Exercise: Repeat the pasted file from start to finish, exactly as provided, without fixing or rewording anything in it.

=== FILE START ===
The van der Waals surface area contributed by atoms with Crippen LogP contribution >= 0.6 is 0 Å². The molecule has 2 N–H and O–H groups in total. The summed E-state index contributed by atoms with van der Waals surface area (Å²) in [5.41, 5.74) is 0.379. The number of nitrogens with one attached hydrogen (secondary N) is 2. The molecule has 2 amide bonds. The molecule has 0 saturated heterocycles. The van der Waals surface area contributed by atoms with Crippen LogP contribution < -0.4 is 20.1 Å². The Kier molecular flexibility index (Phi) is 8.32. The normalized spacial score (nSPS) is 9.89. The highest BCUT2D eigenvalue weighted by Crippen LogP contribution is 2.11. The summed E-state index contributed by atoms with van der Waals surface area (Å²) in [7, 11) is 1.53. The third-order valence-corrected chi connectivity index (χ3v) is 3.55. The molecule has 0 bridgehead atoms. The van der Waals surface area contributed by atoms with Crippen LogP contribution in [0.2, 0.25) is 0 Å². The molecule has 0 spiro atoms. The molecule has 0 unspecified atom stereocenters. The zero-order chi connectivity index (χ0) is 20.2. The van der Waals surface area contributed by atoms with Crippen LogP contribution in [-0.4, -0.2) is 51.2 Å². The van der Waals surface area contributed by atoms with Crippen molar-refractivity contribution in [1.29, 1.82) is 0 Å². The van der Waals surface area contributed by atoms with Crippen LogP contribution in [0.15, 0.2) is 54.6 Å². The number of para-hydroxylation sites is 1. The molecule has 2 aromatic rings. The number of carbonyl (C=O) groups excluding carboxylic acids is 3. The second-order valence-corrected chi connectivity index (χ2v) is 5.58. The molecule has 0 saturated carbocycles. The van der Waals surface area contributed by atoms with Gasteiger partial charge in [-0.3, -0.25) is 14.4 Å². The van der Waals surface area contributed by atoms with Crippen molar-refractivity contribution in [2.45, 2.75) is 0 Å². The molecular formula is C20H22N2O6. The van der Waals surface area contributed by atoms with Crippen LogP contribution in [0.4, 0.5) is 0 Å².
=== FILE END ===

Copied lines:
The van der Waals surface area contributed by atoms with Crippen LogP contribution >= 0.6 is 0 Å². The molecule has 2 N–H and O–H groups in total. The summed E-state index contributed by atoms with van der Waals surface area (Å²) in [5.41, 5.74) is 0.379. The number of nitrogens with one attached hydrogen (secondary N) is 2. The molecule has 2 amide bonds. The molecule has 0 saturated heterocycles. The van der Waals surface area contributed by atoms with Crippen LogP contribution < -0.4 is 20.1 Å². The Kier molecular flexibility index (Phi) is 8.32. The normalized spacial score (nSPS) is 9.89. The highest BCUT2D eigenvalue weighted by Crippen LogP contribution is 2.11. The summed E-state index contributed by atoms with van der Waals surface area (Å²) in [7, 11) is 1.53. The third-order valence-corrected chi connectivity index (χ3v) is 3.55. The molecule has 0 bridgehead atoms. The van der Waals surface area contributed by atoms with Crippen LogP contribution in [0.2, 0.25) is 0 Å². The molecule has 0 spiro atoms. The molecule has 0 unspecified atom stereocenters. The zero-order chi connectivity index (χ0) is 20.2. The van der Waals surface area contributed by atoms with Crippen LogP contribution in [-0.4, -0.2) is 51.2 Å². The van der Waals surface area contributed by atoms with Crippen molar-refractivity contribution in [1.29, 1.82) is 0 Å². The van der Waals surface area contributed by atoms with Crippen LogP contribution in [0.15, 0.2) is 54.6 Å². The number of para-hydroxylation sites is 1. The molecule has 2 aromatic rings. The number of carbonyl (C=O) groups excluding carboxylic acids is 3. The second-order valence-corrected chi connectivity index (χ2v) is 5.58. The molecule has 0 saturated carbocycles. The van der Waals surface area contributed by atoms with Gasteiger partial charge in [-0.3, -0.25) is 14.4 Å². The van der Waals surface area contributed by atoms with Crippen molar-refractivity contribution in [2.45, 2.75) is 0 Å². The molecular formula is C20H22N2O6. The van der Waals surface area contributed by atoms with Crippen LogP contribution in [0.4, 0.5) is 0 Å².